Published September 20, 2002
NEW YORK – An Arizona mayor's proposal for disposing of confiscated guns has touched off a debate on ownership rules and the redistribution of weapons back into society.
Mesa, Ariz. Mayor Keno Hawker has proposed that the city sell confiscated firearms to gun dealers via auctions. Handguns, rifles and other impounded guns would be auctioned to licensed dealers. Guns valued at less than $100 would be destroyed.
"It gives an opportunity for law-abiding citizens to hopefully purchase firearms at a lower price and I see nothing wrong with law-abiding citizens owning firearms," said Maria Heil, spokeswoman for the gun rights group, Second Amendment Sisters.
But while the mayor may have gun rights groups and some new city council members on his side, critics, including Hawker's own deputy, say the ethical and legal dilemmas are too large to overlook.
"I still think the philosophical issue is an important one and the liability issue is one that people cannot ignore," said Mesa Vice Mayor Dennis Kavanaugh. "I think it’s just the wrong message."
In 1998, the City Council got rid of an ordinance that allowed exactly what Hawker is promoting and instead created options for town police to give confiscated weapons to other law enforcement agencies or to museums if they have any cultural or historical significance.
But this past spring’s elections brought in several new city council members who have warmed to the auction option. They have asked the city staff to review liability issues to consider bringing back the old practice.
According to federal law, no legal impediments exist to re-selling confiscated firearms as long as a licensed dealer is involved.
"There’s certainly nothing wrong with it by federal law," said Jim Crandall, a spokesman for the Bureau of Alcohol, Tobacco and Firearms, but, he added, the re-sale of weapons by cities could create problems.
"It becomes a symbolic act and philosophical problems come up," he said, for instance, if a gun sold by the city is later used in a crime.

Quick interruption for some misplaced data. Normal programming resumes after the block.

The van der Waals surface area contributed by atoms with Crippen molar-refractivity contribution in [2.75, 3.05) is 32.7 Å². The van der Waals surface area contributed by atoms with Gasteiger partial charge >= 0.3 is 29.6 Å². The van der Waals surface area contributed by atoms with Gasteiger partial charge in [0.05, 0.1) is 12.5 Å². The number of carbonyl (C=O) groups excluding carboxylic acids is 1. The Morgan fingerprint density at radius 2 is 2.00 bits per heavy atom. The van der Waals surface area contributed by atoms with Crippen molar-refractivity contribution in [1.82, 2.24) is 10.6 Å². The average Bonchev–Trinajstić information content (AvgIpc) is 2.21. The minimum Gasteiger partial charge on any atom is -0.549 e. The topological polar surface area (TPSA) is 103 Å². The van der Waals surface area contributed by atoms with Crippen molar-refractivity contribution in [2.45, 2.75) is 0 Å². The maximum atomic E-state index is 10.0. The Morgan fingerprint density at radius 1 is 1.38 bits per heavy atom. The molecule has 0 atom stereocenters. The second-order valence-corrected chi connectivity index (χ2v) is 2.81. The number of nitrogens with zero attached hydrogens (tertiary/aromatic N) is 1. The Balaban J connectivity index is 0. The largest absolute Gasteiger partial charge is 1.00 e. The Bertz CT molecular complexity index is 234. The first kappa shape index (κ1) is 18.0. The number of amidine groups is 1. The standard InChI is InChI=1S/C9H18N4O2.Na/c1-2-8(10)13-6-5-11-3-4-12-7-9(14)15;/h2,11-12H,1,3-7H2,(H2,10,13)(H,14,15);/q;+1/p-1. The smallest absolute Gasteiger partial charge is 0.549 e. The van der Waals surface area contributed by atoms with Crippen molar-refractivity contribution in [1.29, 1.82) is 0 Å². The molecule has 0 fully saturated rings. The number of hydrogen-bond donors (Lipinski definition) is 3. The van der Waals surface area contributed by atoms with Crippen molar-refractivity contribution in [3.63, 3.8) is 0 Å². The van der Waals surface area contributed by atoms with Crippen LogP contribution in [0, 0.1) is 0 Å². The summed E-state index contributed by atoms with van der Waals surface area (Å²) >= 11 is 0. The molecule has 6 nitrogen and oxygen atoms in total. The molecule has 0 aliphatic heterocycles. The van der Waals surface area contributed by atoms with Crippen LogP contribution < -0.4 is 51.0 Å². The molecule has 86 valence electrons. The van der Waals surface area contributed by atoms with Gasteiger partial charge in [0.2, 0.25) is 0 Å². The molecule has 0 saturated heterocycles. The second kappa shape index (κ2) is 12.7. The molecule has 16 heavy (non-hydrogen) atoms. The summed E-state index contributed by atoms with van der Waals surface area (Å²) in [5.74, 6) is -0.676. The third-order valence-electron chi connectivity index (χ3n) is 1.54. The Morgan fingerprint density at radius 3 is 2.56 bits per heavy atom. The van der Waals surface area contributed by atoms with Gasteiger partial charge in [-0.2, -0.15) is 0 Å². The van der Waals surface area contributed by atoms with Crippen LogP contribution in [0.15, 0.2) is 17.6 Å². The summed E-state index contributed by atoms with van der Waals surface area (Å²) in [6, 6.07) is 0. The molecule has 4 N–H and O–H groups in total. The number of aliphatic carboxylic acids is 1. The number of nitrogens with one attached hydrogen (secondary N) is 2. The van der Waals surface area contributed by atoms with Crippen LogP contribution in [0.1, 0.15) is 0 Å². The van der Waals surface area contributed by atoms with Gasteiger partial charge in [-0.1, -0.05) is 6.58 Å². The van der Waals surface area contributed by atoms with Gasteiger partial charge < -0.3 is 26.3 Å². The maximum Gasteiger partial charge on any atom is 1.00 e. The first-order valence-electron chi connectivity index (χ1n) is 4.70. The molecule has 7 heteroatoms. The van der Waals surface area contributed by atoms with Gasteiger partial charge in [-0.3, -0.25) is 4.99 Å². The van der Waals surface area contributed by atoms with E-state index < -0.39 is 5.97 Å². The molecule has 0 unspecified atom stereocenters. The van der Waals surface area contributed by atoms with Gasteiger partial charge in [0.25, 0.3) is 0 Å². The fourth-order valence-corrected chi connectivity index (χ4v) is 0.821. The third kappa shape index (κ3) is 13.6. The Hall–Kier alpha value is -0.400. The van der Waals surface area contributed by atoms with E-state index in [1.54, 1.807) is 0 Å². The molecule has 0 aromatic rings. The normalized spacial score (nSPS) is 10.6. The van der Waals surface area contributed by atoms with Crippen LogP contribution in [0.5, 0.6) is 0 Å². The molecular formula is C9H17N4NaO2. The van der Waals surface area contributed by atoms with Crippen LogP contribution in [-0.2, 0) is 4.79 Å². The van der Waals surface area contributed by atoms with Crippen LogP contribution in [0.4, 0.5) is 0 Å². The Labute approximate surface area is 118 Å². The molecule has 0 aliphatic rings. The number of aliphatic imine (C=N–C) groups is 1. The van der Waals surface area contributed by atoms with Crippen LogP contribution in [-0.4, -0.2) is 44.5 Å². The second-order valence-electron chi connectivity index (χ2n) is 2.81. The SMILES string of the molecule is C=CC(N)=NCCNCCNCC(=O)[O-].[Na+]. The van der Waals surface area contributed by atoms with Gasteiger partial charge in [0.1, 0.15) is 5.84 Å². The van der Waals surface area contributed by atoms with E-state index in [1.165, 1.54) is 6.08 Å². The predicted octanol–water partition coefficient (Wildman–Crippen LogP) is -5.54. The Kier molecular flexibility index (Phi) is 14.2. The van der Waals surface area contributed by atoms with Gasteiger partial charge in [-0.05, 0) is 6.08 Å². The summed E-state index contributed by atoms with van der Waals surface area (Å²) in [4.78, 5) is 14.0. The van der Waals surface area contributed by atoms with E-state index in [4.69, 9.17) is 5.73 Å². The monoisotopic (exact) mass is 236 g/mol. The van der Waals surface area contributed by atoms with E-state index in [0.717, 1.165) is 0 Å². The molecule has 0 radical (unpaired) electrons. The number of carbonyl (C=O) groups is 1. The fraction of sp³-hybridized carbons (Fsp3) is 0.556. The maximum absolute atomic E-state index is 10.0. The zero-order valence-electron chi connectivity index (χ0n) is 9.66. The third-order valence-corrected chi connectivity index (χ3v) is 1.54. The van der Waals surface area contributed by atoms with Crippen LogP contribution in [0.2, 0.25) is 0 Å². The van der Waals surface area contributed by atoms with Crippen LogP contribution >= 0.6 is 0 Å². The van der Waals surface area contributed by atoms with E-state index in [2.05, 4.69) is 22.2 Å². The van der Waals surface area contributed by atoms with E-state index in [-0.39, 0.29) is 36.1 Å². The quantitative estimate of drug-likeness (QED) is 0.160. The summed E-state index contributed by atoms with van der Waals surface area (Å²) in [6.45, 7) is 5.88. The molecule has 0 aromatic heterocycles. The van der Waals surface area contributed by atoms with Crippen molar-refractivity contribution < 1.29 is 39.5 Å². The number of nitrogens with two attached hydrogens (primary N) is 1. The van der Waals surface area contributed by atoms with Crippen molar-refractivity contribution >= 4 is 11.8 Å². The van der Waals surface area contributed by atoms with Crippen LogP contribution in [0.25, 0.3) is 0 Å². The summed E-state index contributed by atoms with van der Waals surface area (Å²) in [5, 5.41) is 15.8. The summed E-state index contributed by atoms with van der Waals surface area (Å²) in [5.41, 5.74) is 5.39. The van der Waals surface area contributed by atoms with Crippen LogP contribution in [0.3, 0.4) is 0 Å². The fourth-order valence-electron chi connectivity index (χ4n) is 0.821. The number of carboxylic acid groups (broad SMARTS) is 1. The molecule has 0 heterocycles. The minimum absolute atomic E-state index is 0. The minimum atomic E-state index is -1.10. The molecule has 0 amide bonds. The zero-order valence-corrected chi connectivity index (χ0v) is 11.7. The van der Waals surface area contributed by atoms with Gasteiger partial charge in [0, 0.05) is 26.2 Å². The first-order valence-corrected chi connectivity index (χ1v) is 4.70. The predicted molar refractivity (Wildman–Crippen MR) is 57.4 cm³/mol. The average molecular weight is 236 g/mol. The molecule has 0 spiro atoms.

Police often are hesitant for that very reason. They fear that selling guns to dealers means the guns could turn back up in the hands of criminals.
"They don’t like to have to do it in case the gun ends up back on the streets, ends up being used against one of their own and also I think because victims of these guns wouldn’t want to see them back on the street," said Nancy Hwa, spokeswoman for The Brady Campaign to Prevent Gun Violence.
Still, financial incentives may be too strong to ignore.
Although Mesa’s last gun auction, held in 1997, only brought in about $32,000, many cities may look to this option -- instead of destroying the guns -- as a way to give their beleaguered budgets a boost, especially when destroying guns costs money.
"This is actually a prevalent practice, selling back illegal firearms to make money for the city," said Kelly Whitley, spokeswoman for the National Rifle Administration.
That way, local police "can have the latest and greatest, which helps defray costs to cities," Heil said. "It’s definitely better than destroying them."
But budget constraints shouldn't be the sole criterion, Hwa cautioned.
"We understand they do have budget constraints they’re all working under and we think it’s a shame they have to resort to doing that," Hwa said.
Kavanaugh said that he and other city officials opposing the auction idea are being targeted by pro-gun groups as being "anti-Second Amendment," referring to the constitutional amendment giving Americans the right to bear arms.
But Kavanaugh said his position "is not anti-Second Amendment or anti-self-defense or anything like that." He said he just thinks there are plenty other legitimate avenues people can take if they want to purchase a gun.
Kavanaugh may not find much solace with one route currently available to buyers and sellers. Web sites such as www.gunshowauction.com and www.gunbroker.com, which are similar to online auction site e-Bay, act as a go-between for buyers and sellers.
People post ads for guns they want to sell on the Web site. Potential buyers locate a licensed dealer in his or her home state.
Similar to live auctions, in the online auction market, the gun gets shipped to the dealer, who does the paperwork and background check, then transfers ownership to the buyer. And carrier services that deliver the guns – UPS and Fed Ex – won’t even ship the guns without copies of the dealer’s license.
"The system is very safe," said Steve Urvin CEO of GB Holdings, Inc., which runs www.gunbroker.com. There’s a "misconception you can just go and order a gun and have it show up in a brown box on your front door. It doesn’t work like that."